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Film Picks

[whitespace] By Richard von Busack

The General (1998)
(Plays at selected theaters.)

The exciting story of the contemporary Dublin master criminal Martin Cahill, portrayed as a wide-screen black-and-white caper. There are sickening touches--Cahill was a disciplinarian known to nail an associate's hands to a pool table. But this mixture of the violent and the picaresque is business as usual for John Boorman (Hope and Glory, Deliverance). The story is uncannily light on its feet, even though the hero (played by Brendan Gleeson) is not so much a dashing swashbuckler as a cuddly, slobby, overgrown boy. The General is exhilarating in the way crime films usually aren't; but then again it's also informed in the way that most aren't. (When you see the Irish society Cahill's up against, his sociopathology is all too understandable.)

The Witchmaker a.k.a. The Legend of Witch Hollow (1969)
(Plays Saturday, Feb 27 at the Werepad)

Hail, Satan! A group of students, lingerie models all, deliberately strand themselves in a swamp to be able to receive psychic vibrations without interference from cities. Unfortunately, the swamp is the domain of Luther the Berserk (John Lodge), Sabbath-Master of the local coven, and it's just three shopping days until Candlemas. Touching comic relief is supplied by the teacher Dr. Hayes, who handles the gory deaths of his students with inspiring calm. (Hayes is played by Alvy Moore, the crafty county agent from TV's Green Acres.) Lodge, who is terrific, once played Dietrich's busby-wearing lover in The Scarlet Empress, and he was probably the only former governor of Connecticut ever to be photographed feeding blood to an idol of Lucifer.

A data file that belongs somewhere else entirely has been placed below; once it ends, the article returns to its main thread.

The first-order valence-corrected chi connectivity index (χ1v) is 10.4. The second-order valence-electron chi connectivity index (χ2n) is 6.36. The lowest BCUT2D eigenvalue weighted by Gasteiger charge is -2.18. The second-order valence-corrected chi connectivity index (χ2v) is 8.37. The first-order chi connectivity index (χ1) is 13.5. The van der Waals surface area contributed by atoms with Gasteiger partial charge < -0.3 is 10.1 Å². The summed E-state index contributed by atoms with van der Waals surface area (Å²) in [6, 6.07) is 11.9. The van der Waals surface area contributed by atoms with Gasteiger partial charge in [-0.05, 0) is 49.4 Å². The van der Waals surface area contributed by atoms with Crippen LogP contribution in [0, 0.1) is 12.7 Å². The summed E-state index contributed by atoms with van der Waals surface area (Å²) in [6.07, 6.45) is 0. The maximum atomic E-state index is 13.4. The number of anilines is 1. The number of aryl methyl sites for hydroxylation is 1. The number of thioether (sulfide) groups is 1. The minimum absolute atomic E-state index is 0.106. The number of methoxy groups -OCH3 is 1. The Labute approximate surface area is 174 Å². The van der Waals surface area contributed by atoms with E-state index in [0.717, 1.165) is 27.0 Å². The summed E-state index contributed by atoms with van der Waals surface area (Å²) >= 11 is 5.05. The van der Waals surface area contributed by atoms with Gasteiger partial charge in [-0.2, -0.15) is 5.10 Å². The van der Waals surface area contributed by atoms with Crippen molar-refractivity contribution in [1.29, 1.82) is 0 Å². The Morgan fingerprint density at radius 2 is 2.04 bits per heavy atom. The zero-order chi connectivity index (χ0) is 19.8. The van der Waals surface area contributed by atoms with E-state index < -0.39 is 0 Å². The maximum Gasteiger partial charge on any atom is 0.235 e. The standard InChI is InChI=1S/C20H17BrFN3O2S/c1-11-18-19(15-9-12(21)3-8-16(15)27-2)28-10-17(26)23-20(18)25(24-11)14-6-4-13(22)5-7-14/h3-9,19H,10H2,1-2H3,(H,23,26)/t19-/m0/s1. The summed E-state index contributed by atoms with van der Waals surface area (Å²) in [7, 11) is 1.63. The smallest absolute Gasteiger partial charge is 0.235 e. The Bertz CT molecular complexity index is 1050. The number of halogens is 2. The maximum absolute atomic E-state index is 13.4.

Peeping Tom (1960)
(Plays at the Castro Feb 25-Mar 4)

The British companion piece to Psycho, and some prefer it to the better-known film. Michael Powell, the great British director of the fantastic and the allegorical, created this horror story of a jittery cheesecake photographer (Carl Boehm) who takes out his sadistic upbringing on his models. Outrage toward this still-powerful shocker all but ended the career of Powell. He displays all of his best qualities here: his sumptuous use of color, stylized sets, velvety play of light and darkness. Connecting it all is Powell's rich dark symbolism reminiscent of the turn-of-the-last-century decadent artists.

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From the February 15, 1999 issue of the Metropolitan.

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